Health Disparities in U.S. Still Persist According to Report

According to a special June issue of the American Journal of Public Health (AJPH)  [External Web Site Policy] , released today,significant disparities in the burden of disease and illness experienced by different groups persist.  The articles highlight the need for greater understanding of the relationship between social, cultural, biological, behavioral, economic and neighborhood (place) factors when addressing health disparities.

In the three decades since the landmark Report of the Secretary’s Task Force on Black and Minority Health  [External Web Site Policy]  (known as the Heckler Report) was released, advances in the country’s state of knowledge of the major factors underlying health disparities have led to a wealth of data about racial and ethnic minority health and health inequities.  This ground-breaking report provided an assessment of the major factors contributing to the health status of Blacks, Hispanics, Asian Americans, Native Hawaiians, and Pacific Islanders, and American Indians and Alaska Natives and elevated minority health to the national stage.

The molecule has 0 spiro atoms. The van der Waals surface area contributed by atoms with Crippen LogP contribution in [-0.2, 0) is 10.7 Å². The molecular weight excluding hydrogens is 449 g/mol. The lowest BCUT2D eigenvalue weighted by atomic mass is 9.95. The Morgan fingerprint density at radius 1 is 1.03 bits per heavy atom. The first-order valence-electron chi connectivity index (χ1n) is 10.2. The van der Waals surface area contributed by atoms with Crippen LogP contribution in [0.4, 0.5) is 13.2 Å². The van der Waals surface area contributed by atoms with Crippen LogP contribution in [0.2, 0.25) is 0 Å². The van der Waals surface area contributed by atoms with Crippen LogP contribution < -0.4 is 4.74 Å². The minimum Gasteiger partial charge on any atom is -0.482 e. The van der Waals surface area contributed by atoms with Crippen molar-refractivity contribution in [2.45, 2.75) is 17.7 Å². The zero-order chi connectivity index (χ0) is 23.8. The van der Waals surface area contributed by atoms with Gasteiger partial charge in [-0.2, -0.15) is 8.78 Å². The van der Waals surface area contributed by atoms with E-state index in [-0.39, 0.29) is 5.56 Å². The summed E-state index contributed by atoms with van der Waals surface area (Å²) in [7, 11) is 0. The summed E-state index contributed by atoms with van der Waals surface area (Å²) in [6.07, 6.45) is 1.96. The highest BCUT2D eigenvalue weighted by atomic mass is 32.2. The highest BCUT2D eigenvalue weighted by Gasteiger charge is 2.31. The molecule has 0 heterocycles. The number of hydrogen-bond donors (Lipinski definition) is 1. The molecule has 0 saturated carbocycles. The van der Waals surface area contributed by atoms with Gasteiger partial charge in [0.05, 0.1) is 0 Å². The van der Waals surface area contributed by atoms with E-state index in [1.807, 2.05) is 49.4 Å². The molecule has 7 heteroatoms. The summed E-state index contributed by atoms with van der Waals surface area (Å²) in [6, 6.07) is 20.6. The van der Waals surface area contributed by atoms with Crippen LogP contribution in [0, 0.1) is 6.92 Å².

The new issue, which is currently available online, features commentary from the National Institute on Minority Health and Health Disparities (NIMHD) at the National Institutes of Health, and the U.S. Food and Drug Administration (FDA) Office of Minority Health.

An editorial by Irene Dankwa-Mullan, M.D., NIMHD acting deputy director of the Division of Extramural Scientific Programs, and Yvonne T. Maddox, Ph.D., NIMHD acting director, reports that NIMHD will embark on a bold vision that will challenge researchers to employ newer, innovative strategies and ideas to address and solve health disparities.  Planning for this strategic visioning will include an iterative process to deliberate on fundamental issues that are critical to understanding health, such as the role of chronic stress, resilience and health outcomes.

“We need to ask ourselves what is next to deepen our understanding of the biological and non-biological determinants for health disparities,” said Dr. Maddox.  “It’s critical that we find the path forward to greater discovery and then translate this into practice and policy.”

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